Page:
I heard from a friend that Goldman Sachs recently put 100 PhDs in a single hall and challenged them to come up with high performing derivatives. Its clear that these folks are going to rip off the common investor. After all trading is a Zero Sum game. A buy and a sell. 

Here is a FT artcile on  Derivatives activity linked to share falls

"The recent sharp falls in stock markets appear to have been exacerbated by an unusual wave of derivatives activity on the part of hedge funds and big banks, traders yesterday indicated.

In particular, some banks and big investors appear to have been forced into selling large amounts of equity futures because they have been acting as counter-parties to large, leveraged bets on the direction of stock market volatility in recent months – and these bets are now unravelling because volatility has increased sharply.

This forced selling has hurt equity futures index prices on markets such as the London International Futures Exchange – and depressed the value of cash equities as well, some observers suggest."

Derivatives which these guys come up with can be mind blowingly complex. Look at the complexity involved in the below OPTIONs transactions

When a dealer sells a put or a call to you, he's gotta go out and sell stock (if he sells a put) or buy stock (if he sells a call). When he does that, he's only hedged in delta-space so long as the spot price does not move.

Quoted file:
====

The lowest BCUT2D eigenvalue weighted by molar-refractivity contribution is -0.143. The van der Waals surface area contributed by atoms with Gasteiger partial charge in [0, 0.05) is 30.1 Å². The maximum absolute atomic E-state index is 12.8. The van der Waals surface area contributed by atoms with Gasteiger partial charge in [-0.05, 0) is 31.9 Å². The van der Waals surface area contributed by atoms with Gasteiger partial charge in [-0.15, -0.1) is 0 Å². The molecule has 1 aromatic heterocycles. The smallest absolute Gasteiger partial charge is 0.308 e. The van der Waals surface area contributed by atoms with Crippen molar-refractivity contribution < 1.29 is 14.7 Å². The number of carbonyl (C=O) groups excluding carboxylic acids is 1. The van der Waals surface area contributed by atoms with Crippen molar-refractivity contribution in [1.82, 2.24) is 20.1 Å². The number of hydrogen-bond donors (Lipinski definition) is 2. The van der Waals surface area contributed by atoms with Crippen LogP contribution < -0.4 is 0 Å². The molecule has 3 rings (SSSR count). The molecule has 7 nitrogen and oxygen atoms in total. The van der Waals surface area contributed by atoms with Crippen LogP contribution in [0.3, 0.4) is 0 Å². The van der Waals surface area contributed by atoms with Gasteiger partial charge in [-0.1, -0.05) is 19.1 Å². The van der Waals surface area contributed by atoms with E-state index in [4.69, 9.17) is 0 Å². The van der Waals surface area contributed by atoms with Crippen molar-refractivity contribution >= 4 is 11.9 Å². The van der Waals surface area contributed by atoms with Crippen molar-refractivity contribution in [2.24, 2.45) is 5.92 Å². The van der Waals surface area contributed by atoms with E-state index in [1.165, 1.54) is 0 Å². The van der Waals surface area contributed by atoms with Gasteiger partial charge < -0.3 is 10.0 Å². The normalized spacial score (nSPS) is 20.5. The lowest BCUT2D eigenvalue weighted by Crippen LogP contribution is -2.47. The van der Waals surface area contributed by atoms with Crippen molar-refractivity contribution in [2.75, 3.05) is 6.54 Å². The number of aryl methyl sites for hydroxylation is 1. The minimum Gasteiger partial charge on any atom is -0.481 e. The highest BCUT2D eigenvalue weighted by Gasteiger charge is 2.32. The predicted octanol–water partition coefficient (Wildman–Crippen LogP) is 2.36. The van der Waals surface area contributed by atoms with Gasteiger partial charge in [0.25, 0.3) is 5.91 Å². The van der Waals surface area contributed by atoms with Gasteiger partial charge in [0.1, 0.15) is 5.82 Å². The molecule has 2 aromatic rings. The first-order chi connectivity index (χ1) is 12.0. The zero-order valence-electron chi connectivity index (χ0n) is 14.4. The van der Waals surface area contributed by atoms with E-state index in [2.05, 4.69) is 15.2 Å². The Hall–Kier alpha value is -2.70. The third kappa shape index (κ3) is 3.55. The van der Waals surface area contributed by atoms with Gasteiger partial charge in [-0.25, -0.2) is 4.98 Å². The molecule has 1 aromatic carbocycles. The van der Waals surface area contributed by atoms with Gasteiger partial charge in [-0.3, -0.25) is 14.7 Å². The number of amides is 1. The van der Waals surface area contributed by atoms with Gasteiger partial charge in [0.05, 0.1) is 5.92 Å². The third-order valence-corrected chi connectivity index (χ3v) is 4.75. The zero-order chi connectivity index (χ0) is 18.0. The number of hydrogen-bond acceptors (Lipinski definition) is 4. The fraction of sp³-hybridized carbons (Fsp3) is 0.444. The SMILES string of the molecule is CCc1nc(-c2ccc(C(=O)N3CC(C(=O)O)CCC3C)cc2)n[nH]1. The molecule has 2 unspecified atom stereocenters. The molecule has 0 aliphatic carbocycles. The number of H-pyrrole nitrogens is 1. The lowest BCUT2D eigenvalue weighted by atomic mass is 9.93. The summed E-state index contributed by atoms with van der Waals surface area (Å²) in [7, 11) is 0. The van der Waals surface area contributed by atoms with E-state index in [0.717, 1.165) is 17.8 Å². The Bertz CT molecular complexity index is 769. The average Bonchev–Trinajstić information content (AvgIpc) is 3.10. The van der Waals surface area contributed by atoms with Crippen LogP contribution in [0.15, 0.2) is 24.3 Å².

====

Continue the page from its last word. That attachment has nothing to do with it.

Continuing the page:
Now, let's assume the dealer is short a put and sells stock. When the stock price goes down, he's gotta sell more stock to stay hedged (the put delta goes up as stock goes down, therefore I gotta sell more delta against that put you bot). On the other hand, when the stock price goes up, he's gotta buy stock back to stay hedged (the put delta is going down – getting closer to zero – as spot moves up, so he needs to hold less short stock against the put). Either way, when the stock moves, he's gotta sell as the market goes lower and buy as the market goes higher to stay delta neutral (flat). That sort of position is a short gamma position. So you can be short gamma and short delta by being short options (puts or calls, it does not matter, it is all chicken) and having spot move up, and you can be short gamma and long delta by being short options and having spot move down.

Now, what's interesting is that as vol moves up the dealers are getting shorter vega. That means their vega position has 'gamma.' And, as vol moves down, they are getting longer vega. It may make sense to think of a dealer being short a strip of options. And, as strike prices move lower away from spot, that dealer get short more and more options the further you go down. That sort of position would get you shorter more vol and vega as vol goes up and prices move down.

Yes, its sometimes better to invest elsewhere 😉